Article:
February 17, 2015


I'd previously only read this author's middle-grade novels. Her debut with THE CABINET OF WONDERS, was a Cybs contender awhile back, and pretty amazing in terms of detail and overall WOW factor of new-things-per-page. I LOVED that novel, so when I read the jacket flap on this one, I wasn't quite sure how to feel. It's totally different territory, of course, intended for readers 14-18; it's not magical fantasy, exactly, quite... sort of. Nor is it exactly entirely historical fantasy-fiction; there is a bit of magic... thus it's perfect for the Cybils YA Speculative Fiction Category. As this is a Cybils review, it will focus solely on summary and leave much else to the judge's discussions.

Happiness depends on being free. And freedom depends on being courageous.

Summary: An average fighter with a general for a father, Kestrel is deeply unimpressed with the choices her society has left a young woman of her age: join the army or get married. She's nearing the age of decision, and General Trajan is pushpushpushing her to join the army. It's the ultimate "bring your daughter to work" thing, but Kestrel hates the drills, isn't good at the discipline, and prefers to spar with her mind - which fortunately her father allows, as she plays Bite and Sting and works on war theory - that uses her wit, and she's really, really, really good at it. But, she's still... discomfited. Too smart to be a pretty, precious jewel locked in a box and kept safe. Not vicious enough to be one of the locks on the jewelery box. Not really bored, but not really... engaged. Not really happy... The vast Valorian empire is holding the Herrani's country as victors, in the name of might, but Kestrel, though she's known nothing else, feels neither mighty, nor valorous. She's looking for something more... then inadvertently finds it.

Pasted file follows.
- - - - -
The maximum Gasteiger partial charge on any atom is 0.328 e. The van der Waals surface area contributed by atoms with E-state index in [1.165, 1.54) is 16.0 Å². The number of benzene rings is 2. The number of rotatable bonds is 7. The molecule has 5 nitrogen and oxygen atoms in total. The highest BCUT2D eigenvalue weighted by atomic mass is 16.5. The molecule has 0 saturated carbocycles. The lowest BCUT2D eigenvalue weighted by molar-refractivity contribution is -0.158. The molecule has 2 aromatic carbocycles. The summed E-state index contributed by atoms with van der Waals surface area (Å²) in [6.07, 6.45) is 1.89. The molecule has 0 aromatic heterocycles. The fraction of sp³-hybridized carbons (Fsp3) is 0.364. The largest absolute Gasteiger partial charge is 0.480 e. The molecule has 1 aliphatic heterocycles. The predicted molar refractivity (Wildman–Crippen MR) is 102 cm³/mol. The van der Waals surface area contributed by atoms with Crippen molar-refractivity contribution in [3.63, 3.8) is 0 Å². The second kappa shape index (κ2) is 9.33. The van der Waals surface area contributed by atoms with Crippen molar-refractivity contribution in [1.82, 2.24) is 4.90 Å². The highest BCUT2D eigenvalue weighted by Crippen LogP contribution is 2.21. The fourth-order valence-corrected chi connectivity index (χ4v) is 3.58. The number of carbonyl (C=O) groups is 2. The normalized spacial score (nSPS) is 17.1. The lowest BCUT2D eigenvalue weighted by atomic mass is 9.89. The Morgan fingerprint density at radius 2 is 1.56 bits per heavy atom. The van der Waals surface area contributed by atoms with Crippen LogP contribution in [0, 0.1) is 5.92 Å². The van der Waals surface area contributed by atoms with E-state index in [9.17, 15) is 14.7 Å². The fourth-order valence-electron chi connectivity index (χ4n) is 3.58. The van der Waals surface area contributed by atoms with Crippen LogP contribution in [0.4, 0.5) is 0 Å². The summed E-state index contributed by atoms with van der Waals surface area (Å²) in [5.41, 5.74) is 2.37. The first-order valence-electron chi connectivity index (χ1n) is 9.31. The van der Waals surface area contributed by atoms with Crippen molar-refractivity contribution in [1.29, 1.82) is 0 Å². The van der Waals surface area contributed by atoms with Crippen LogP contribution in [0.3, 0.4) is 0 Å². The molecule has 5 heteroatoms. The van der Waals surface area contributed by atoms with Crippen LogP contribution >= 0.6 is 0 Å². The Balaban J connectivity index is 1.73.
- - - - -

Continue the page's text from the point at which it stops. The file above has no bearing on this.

Valorians keep slaves - and Herrani slaves are normal. Less normal is Kestrel simply buying one because she had the cash in hand, and he looked interesting. He keeps ... bugging her - just by not looking particularly cowed or downtrodden. He says, "No." He's... really not that great a slave, when it comes down to it. But, there's something within him that draws her. Sure, he's swoony, yeah, and she's heard he can sing. But, there's something else... Inevitably, Kestrel begins to fall in love - and then the shape of the world changes yet again.

Conclusion Rutkoski's worldbuilding is lush and detailed, and readers who like romances, novels of manners and war and political intrigues will eat this first in a trilogy right up. This is a novel about the balance of power, about victories in the political arena, about slavery, protection and dominance, about who has the right to shape history, the survivors or the victors. Mostly, this novel is about winning and losing and the lies we tell ourselves to believe in both.

Winning what you want may cost you everything you love.

I received my copy of this book from the library. You can find THE WINNER'S CURSE by Marie Rutkoski at an online e-tailer, or at a real life, independent bookstore near you!

1 comment:

Sarah Stevenson said...

Since I am not on this panel, I will unabashedly express the opinion that I loved this book. :)